“I’m enjoying the opportunity to speak about someone who is an interesting person who is poorly understood by most, particularly in the media – they haven't gotten him and they still don't get him. A handful are maybe starting to get there. He is so far out of their experience – he is not a beltway bandit and he is not a cynical guy. He doesn’t play the game.”
Reading the coverage in the Jewish media, Abbey thinks the Vermont senator shouldn’t be given such a hard time, as he did after his victory speech, when he referred to his “Polish” parents without mentioning that they were Jews. While Sanders doesn’t flaunt his identity, he doesn’t deserve to be accused of concealing or downplaying it, either, Abbey contends.
“Bernie doesn’t have to wear [being a Jew] on his sleeve because he carries it in his stomach. He is the archetypal assimilated culturally liberal New York Jew. He can’t hide his Jewishness with his accent and his looks and his mannerisms and his whole approach so he doesn’t have to show it off I think because it's so much a part of him, it’s obvious. When asked about it, he’s answered, he's talked about losing his family in the Holocaust. He hasn’t run away from the fact he spent time on a kibbutz in Israel. He has talked about his own personal spin on Judaism.”
“Everyone in New York knows exactly the kind of Jew that Bernie Sanders is, they are like him themselves or they know somebody like him. Bernie he grew up in a time in Brooklyn, in a public school system that was very Jewish, teachers who were very very Jewish, in a high school that was a breeding ground for many of the striving 20th century first- and second-generation of the Jewish American immigrants. In New York, in Brooklyn, there were Jews, Italian and Irish in the neighborhoods we grew up in and everybody knew who you were. So I don't think Bernie's run away from it, I just don’t think it’s a thing he feels he needs to trumpet.”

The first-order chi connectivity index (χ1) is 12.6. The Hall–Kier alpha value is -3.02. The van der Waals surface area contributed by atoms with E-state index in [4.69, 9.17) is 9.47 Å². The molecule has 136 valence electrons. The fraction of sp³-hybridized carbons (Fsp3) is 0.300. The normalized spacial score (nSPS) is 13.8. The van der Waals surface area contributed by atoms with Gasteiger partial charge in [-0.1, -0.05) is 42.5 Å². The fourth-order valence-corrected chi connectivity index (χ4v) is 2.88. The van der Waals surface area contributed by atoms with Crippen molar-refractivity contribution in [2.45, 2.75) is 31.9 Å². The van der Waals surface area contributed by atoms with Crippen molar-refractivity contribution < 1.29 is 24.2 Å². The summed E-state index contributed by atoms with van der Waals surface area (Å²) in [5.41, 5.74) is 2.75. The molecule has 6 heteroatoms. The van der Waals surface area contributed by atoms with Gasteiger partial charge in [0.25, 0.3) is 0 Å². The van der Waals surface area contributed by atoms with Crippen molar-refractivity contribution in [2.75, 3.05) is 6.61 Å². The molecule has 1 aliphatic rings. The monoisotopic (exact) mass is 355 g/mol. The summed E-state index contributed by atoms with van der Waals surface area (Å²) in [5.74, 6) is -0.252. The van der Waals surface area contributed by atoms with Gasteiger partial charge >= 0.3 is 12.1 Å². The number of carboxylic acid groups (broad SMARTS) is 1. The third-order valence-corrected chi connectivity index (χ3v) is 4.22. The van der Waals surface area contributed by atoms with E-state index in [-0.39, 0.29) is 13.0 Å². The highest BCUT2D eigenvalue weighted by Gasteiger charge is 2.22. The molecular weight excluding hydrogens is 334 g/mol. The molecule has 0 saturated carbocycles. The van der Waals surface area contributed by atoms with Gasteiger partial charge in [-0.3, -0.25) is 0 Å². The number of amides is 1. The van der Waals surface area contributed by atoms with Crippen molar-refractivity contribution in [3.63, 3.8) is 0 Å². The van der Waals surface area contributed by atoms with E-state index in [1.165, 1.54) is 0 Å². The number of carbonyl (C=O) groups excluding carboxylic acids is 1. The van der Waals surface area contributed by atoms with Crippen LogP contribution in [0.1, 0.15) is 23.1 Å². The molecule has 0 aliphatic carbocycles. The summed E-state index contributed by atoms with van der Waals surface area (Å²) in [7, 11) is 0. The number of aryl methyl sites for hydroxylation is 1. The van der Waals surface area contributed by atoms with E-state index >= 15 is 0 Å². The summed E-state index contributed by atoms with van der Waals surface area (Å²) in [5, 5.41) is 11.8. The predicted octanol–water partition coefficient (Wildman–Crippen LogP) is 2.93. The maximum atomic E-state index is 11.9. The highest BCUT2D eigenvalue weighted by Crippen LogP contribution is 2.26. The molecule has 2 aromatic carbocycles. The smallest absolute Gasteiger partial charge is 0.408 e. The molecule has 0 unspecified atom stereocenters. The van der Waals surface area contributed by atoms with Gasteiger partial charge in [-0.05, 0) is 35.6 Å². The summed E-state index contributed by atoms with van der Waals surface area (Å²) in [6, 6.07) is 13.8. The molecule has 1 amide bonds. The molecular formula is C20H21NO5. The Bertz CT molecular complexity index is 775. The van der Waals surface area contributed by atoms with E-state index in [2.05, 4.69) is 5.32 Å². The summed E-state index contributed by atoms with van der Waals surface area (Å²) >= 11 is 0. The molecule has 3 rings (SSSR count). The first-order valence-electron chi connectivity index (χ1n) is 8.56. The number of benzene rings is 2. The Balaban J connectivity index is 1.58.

At the times Sanders has come up against anti-Semitism, he says, he has chosen to “ignore” it and not used it to paint himself and part of a victimized minority.
Sanders is, he thinks, the kind of Jew that most American Jews – if not American Jewish leaders – can relate to. “Except for very few people, Israel is not the number one issue for Jewish voters, liberal domestic issues are. Bernie fits the political profile of the typical mainstream American Jew much better than [Sen. Joseph] Lieberman, who was somewhat conservative, and wore his religion on his sleeve, and made friends in the evangelical community.”
Would he, as an Israeli, feel secure with a President Bernie Sanders in the White House, who has been slammed by former Secretary of State Madeleine Albright for his “lack of knowledge” about foreign policy?
Abbey hesitates and confesses that it’s the toughest question to grapple. “I think that virtually every American president in recent memory who has come into office has had a very steep learning curve about foreign affairs and I suspect Bernie’s would be similar to that. His basic core position on Israel hasn’t changed – two-state solution with equal rights and a Palestinian state – which is what most hope would be the outcome of the situation. When it comes to Bernie standing up to the ayatollahs or North Korea – I have absolutely no idea.”